And with it, she seamlessly and ambitiously unpacks intersectionality, racism, sexism, police brutality, protesting, affirmative action, gentrification, education, beauty standards, and more. She calls out people who admire and consume Black culture but don’t see the pain of Black creators, and those who call themselves “woke” but are horrified and immobilized when their eyes are opened. I found the density of revelations to be necessarily challenging—and that effort allowed me to appreciate the skill involved in the telling. You know already that this book isn’t newly relevant in the summer of 2020, and that the protests, the pain, the violence, and the disenfranchisement of Black bodies and Black livelihood has been going on for a long, long time.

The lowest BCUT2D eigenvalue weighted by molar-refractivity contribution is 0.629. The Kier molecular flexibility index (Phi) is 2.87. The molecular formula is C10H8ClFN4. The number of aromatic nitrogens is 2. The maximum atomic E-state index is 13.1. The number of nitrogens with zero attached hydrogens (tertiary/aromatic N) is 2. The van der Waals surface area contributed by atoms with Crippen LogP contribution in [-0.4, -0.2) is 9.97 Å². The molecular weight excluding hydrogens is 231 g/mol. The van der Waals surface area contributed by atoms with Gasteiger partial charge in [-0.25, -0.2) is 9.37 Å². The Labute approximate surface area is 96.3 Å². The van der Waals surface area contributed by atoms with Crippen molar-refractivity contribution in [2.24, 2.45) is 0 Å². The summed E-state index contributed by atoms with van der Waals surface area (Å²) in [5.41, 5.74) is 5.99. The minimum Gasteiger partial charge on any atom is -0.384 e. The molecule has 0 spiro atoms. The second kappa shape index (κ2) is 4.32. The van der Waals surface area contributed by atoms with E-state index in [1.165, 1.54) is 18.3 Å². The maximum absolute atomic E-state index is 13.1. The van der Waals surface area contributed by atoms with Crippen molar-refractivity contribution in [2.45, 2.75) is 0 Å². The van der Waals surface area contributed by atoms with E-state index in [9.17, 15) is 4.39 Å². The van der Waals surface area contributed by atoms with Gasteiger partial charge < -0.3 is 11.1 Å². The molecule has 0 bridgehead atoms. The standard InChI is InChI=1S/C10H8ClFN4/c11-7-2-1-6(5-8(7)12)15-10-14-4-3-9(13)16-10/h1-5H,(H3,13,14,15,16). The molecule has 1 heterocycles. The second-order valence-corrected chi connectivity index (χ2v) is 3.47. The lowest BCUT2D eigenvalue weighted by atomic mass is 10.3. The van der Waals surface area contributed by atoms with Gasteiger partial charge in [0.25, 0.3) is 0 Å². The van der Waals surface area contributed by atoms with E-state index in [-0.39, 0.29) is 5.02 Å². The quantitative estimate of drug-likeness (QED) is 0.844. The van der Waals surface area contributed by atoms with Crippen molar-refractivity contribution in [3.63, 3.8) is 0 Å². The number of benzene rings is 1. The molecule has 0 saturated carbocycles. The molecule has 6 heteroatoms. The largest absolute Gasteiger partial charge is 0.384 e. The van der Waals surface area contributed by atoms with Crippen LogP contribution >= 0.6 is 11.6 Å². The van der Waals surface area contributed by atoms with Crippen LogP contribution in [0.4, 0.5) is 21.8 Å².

Tavia and Effie work together to save themselves because they have to. No one will do it for them. If you see parallels to Morrow’s sirens in your real life, I see your pain. I see it and am horrified, but I will do everything in my power so your voice can be heard, because you live these horrors daily. If you, like me, are not a Black girl, A Song Below Water is a call to action. There’s so much to do. Wherever you are on your journey to antiracism, this book is a part of it.

Let’s get to work.


Faye BiFaye Bi is the director of publicity at Bloomsbury Children’s Books, and spends the rest of her time reading, cycling, pondering her next meal, and being part of the Sirens communications team. She’s yet to read an immigrant story she hasn’t cried over, and is equally happy in walkable cities and sprawling natural vistas. You can follow her on Twitter @faye_bi.